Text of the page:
US4475904Dec 29, 1982Oct 9, 1984Medical Instrument Dev. Labs., Inc.Fast response vacuum aspiration collection system
US4476862Sep 30, 1982Oct 16, 1984Pao David S CMethod of scleral marking
US4479717Jun 21, 1982Oct 30, 1984Compagnie Industrielle Des Lasers Cilas AlcatelApparatus for measuring the position of an object
US4481948Jul 1, 1982Nov 13, 1984Sole Gary MMedical instrument, and methods of constructing and utilizing same
US4493695Jun 1, 1982Jan 15, 1985Site Microsurgical Systems, Inc.Opthalmic microsurgical system cassette assembly
US4493698Feb 28, 1983Jan 15, 1985Cooper Medical DevicesMethod of performing opthalmic surgery utilizing a linear intra-ocular suction device
US4522371Jun 20, 1983Jun 11, 1985Borg-Warner CorporationProportional solenoid valve
US4523911Jan 17, 1984Jun 18, 1985Kaltenbach & Voight Gmbh & Co.Foot-actuated control arrangment particularly for dental arrangment
US4524948Sep 9, 1983Jun 25, 1985Ranco IncorporatedElectrically controlled pressure transducer valve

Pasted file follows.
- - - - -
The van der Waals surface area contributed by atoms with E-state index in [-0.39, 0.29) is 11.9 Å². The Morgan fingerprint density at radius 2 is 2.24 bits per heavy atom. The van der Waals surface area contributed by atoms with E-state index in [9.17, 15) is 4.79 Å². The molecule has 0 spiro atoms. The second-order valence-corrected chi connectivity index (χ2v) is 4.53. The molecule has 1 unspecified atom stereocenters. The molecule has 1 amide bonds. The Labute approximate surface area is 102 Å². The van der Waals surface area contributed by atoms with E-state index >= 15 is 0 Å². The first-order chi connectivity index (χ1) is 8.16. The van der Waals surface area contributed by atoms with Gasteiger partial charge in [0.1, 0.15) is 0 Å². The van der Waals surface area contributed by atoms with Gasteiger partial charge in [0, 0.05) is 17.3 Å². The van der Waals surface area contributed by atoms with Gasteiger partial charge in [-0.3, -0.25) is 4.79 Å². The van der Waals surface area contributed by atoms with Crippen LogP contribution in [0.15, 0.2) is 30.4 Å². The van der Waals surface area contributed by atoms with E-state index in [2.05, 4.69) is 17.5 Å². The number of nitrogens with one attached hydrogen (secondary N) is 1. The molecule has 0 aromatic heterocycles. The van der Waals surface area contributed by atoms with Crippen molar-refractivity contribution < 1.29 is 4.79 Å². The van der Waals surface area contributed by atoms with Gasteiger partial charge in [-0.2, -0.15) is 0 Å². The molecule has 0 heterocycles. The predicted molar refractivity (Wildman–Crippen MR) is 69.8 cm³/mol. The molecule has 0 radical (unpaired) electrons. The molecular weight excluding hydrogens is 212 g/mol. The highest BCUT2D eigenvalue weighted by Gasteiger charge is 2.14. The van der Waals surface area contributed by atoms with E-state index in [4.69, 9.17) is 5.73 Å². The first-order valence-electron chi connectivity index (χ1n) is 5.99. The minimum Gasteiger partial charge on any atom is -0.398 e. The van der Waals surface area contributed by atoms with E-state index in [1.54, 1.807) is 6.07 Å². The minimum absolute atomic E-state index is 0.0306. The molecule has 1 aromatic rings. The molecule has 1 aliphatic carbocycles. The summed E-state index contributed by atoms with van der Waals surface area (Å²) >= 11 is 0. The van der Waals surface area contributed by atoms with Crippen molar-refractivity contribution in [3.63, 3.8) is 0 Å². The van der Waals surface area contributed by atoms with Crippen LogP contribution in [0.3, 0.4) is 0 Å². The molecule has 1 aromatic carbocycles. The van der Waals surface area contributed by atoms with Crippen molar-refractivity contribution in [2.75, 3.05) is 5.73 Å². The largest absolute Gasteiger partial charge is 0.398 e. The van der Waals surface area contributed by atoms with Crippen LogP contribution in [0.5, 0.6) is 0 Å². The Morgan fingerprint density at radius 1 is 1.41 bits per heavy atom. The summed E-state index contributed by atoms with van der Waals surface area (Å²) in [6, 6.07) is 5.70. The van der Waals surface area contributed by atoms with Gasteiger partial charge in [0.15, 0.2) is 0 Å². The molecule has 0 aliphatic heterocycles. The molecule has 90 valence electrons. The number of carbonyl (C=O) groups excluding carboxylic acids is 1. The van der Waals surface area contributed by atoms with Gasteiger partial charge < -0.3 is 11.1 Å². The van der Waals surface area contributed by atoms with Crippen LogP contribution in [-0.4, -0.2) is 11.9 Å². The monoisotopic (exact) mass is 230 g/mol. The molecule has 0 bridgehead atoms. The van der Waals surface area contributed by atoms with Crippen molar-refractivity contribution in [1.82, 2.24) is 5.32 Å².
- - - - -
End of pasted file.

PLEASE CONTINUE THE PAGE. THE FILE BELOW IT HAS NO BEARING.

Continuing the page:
US4530357Apr 18, 1983Jul 23, 1985Pawloski James AFluid actuated orthopedic tool
US4531934Dec 21, 1982Jul 30, 1985Gorkovsky Gosudarstvenny Meditsinsky Institute Imini S.M. KirovaIn an ultrasonic device
US4540406May 2, 1983Sep 10, 1985Thoratec Laboratories CorporationAnticoagulant delivery system for use with an auto-transfusion system
US4555645Feb 21, 1984Nov 26, 1985Snyder Laboratories, Inc.Moveable coil linear motor
US4560395Nov 30, 1984Dec 24, 1985Environmental Air Control, Inc.Providing laminar flow clean air
US4589414Apr 20, 1984May 20, 1986Olympus Optical Co., Ltd.Surgical cutting instrument
US4598729Jun 15, 1982Jul 8, 1986Nippondenso Co., Ltd.Negative pressure control valve
US4647209Dec 27, 1984Mar 3, 1987Haenni & Cie AgOptical measuring instrument for the contactless measurement of distances